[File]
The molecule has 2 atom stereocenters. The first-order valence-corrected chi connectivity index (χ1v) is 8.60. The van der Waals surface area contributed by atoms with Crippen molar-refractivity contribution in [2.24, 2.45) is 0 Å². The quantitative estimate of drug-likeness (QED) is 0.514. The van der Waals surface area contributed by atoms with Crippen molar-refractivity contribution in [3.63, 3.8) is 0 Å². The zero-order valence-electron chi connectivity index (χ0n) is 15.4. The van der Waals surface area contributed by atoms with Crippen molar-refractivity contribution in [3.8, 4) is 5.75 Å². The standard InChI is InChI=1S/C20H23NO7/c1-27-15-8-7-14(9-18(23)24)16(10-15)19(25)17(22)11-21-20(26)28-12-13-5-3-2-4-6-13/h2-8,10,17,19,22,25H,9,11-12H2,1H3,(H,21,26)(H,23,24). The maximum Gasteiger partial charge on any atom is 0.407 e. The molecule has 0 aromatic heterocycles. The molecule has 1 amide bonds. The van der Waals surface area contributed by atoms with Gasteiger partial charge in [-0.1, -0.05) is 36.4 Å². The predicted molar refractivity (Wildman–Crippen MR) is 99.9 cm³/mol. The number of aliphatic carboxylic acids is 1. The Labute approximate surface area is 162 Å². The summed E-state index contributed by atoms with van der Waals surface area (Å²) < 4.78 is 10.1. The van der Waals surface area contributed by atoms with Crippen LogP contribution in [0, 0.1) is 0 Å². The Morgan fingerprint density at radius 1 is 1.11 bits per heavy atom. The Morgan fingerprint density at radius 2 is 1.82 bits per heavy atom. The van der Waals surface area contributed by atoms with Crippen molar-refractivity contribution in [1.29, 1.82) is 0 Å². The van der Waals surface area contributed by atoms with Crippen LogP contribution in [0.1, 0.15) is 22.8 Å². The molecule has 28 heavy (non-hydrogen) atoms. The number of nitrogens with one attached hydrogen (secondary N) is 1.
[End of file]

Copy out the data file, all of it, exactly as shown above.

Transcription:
The molecule has 2 atom stereocenters. The first-order valence-corrected chi connectivity index (χ1v) is 8.60. The van der Waals surface area contributed by atoms with Crippen molar-refractivity contribution in [2.24, 2.45) is 0 Å². The quantitative estimate of drug-likeness (QED) is 0.514. The van der Waals surface area contributed by atoms with Crippen molar-refractivity contribution in [3.63, 3.8) is 0 Å². The zero-order valence-electron chi connectivity index (χ0n) is 15.4. The van der Waals surface area contributed by atoms with Crippen molar-refractivity contribution in [3.8, 4) is 5.75 Å². The standard InChI is InChI=1S/C20H23NO7/c1-27-15-8-7-14(9-18(23)24)16(10-15)19(25)17(22)11-21-20(26)28-12-13-5-3-2-4-6-13/h2-8,10,17,19,22,25H,9,11-12H2,1H3,(H,21,26)(H,23,24). The maximum Gasteiger partial charge on any atom is 0.407 e. The molecule has 0 aromatic heterocycles. The molecule has 1 amide bonds. The van der Waals surface area contributed by atoms with Gasteiger partial charge in [-0.1, -0.05) is 36.4 Å². The predicted molar refractivity (Wildman–Crippen MR) is 99.9 cm³/mol. The number of aliphatic carboxylic acids is 1. The Labute approximate surface area is 162 Å². The summed E-state index contributed by atoms with van der Waals surface area (Å²) < 4.78 is 10.1. The van der Waals surface area contributed by atoms with Crippen LogP contribution in [0, 0.1) is 0 Å². The Morgan fingerprint density at radius 1 is 1.11 bits per heavy atom. The Morgan fingerprint density at radius 2 is 1.82 bits per heavy atom. The van der Waals surface area contributed by atoms with Crippen molar-refractivity contribution in [1.29, 1.82) is 0 Å². The van der Waals surface area contributed by atoms with Crippen LogP contribution in [0.1, 0.15) is 22.8 Å². The molecule has 28 heavy (non-hydrogen) atoms. The number of nitrogens with one attached hydrogen (secondary N) is 1.